Homage to the Bloodsuckers

A crash course in the overlooked world of parasites

Parasites: The Inside Story
by Scott L. Gardner Judy Diamond and Gabor Rácz
Illustrated by Brenda Lee
Princeton University Press, 2022 ($29.95)

Growing up on a farm in Oregon’s Willamette Valley, Scott L. Gardner would comb the rolling hills for carcasses of mice, pheasants and other expired wildlife. It was not those larger animals that intrigued the young naturalist, though, but the smaller life-forms nestled inside their organs and flesh. Gardner was after their parasites.

Gardner’s uncle, Robert L. Rausch, was a leading parasitologist with a career spanning more than 60 years. Gardner would regularly mail coiled worms, tear-shaped flukes and other specimens he found in his dissections to his uncle for identification help. One of them—a tapeworm Gardner fished out of a camas pocket gopher—turned out to be a species new to science. He later named it Hymenolepis tualatinensis, after the Tualatin River where he’d discovered it.

Gardner was hooked, so to speak. He went on to become a parasitologist at the University of Nebraska–Lincoln, where he also serves as curator of the Harold W. Manter Laboratory of Parasitology, one of largest parasitology collections in the world. In Parasites: The Inside Story, which Gardner co-authored with his colleagues Judy Diamond and Gabor Rácz, he shares the story of H. tualatinensis to make a larger point about parasites: these species are all around us yet woefully understudied. More and more, though, scientists are learning that parasites are facing the same survival pressures as free-living animals, including climate change, habitat loss and other anthropogenic stressors. Indeed, around his family’s farm today, the tapeworm he discovered just a few decades ago “is nowhere to be found.”

Disappearances of parasitic species such as H. tualatinensis are much more likely to go unnoticed than declines of songbirds or butterflies. Parasites are grossly overlooked by scientists and the public alike and, when acknowledged at all, are usually singled out only as agents of disease and death. Yet as the authors point out, our understanding of nature is glaringly incomplete without an understanding of parasites. These “unseen influencers” affect virtually every other species on the planet and create complex communities within every environment—communities that ultimately drive the ecology of those systems. Parasites, they assert, form “the scaffolding for all interactions among organisms.”

Parasites provides a crash course on just how ubiquitous those interactions are. The authors describe parasitoid wasps that lay their eggs inside the cocoons of other parasitoid wasps, for example, and leeches that spend their entire lives inside the anuses of hippopotamuses. Parasites also seem to have found their way to every inch of the planet, from the dry valleys of Antarctica to the highest levels of the atmosphere, where they are sometimes blown. Ecologists increasingly agree that parasites play as strong a role in shaping ecosystems as predators do.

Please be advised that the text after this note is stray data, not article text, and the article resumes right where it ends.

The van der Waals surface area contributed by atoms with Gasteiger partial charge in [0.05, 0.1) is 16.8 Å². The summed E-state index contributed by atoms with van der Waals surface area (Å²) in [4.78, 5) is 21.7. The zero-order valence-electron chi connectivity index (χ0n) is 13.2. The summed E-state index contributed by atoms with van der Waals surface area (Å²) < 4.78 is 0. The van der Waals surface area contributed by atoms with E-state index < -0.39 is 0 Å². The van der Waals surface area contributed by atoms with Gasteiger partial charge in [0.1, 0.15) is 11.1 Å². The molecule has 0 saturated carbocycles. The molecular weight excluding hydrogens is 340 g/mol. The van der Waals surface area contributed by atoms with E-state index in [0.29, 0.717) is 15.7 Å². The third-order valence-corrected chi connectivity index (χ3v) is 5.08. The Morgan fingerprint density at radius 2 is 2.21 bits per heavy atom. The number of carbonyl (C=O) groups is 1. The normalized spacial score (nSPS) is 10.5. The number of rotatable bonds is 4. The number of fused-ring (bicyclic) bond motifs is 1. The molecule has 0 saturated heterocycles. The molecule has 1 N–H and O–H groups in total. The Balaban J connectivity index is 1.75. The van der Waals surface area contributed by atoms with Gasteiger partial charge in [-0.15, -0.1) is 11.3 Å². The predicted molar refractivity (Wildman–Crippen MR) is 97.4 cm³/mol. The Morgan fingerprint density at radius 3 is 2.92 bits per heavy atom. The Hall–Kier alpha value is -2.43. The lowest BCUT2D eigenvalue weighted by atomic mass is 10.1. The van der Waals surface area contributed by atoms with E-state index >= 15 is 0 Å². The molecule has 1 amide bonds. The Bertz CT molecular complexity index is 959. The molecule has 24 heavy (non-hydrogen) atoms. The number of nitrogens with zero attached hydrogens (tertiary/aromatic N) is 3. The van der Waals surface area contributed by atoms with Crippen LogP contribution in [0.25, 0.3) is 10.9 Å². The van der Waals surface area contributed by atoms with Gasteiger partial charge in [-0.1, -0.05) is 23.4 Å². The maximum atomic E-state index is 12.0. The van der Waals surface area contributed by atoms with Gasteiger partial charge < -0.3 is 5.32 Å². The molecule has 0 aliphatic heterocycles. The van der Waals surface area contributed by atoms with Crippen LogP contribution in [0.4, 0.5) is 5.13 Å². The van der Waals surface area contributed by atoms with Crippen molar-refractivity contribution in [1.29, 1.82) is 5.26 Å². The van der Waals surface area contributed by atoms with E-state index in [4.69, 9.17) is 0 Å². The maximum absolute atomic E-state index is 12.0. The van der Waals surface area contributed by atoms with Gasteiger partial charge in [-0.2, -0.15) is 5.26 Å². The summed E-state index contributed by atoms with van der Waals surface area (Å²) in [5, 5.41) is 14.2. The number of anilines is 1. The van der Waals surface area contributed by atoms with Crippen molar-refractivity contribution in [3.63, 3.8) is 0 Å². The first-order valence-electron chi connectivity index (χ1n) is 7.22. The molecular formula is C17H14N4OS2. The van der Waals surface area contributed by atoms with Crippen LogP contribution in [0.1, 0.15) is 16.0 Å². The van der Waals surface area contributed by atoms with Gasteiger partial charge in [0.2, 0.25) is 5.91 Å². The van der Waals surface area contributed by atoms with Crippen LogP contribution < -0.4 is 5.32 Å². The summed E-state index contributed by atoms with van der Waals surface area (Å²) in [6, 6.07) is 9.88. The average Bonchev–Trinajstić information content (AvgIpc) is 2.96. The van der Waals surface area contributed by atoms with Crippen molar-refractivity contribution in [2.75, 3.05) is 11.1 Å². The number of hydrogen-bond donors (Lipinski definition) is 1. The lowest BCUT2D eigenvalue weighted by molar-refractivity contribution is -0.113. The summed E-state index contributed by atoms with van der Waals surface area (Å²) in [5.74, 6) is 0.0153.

Parasites may require up to five hosts to get from egg to larva to adult, and one of the most delightful parts of Parasites includes the 11 figures—mini comics, really—from illustrator Brenda Lee. Each one depicts a different parasite’s life cycle, from the human roundworm’s beginnings as an egg in a pile of curled feces to the prolific expulsion of tapeworm end segments from the rectum of a sperm whale that explode into millions of eggs. Outside the whale these eggs are eaten by zooplankton, where they hatch into larvae. Infected zooplankton are in turn eaten by fish that are eaten by whales, beginning the cycle all over again.

In spite of this co-dependent lifestyle, parasites can be opportunistically nimble, “switching hosts over time as possibilities for new colonization become available,” as Gardner and his colleagues write. Tapeworms, for example, survived the most recent asteroid impact that took out three quarters of all life on Earth by jumping from marine-based hosts to seabirds. Yet co-dependence can also make parasites vulnerable. If a parasitic species’ host suddenly goes extinct—or if conditions change precipitously—the parasites may disappear, too.

Parasites works best when it delves into the details of these surprising life histories and the evolution behind them. As a primer on the subject, it was a zippy read. But I would have enjoyed more firsthand narration of the authors’ experiences. Anecdotes such as Gardner’s boyhood discovery of the tapeworm H. tualatinensis are shared in the third person, which means readers are left to wonder how Gardner felt when he realized he had found a new species—and what his reaction was when it dawned on him that the species had vanished.

Gardner and his co-authors do not explain what caused the disappearance of H. tualatinensis. Most likely—as with so many other mysteries surrounding parasites—they simply do not know. They hint that it might have been the victim of “human environment mismanagement,” either switching to a new host or disappearing from the region entirely. What the authors can say for certain is that “the imminent loss of parasite diversity will forever curtail our understanding of how entire communities of organisms interact and evolve.” —Rachel Nuwer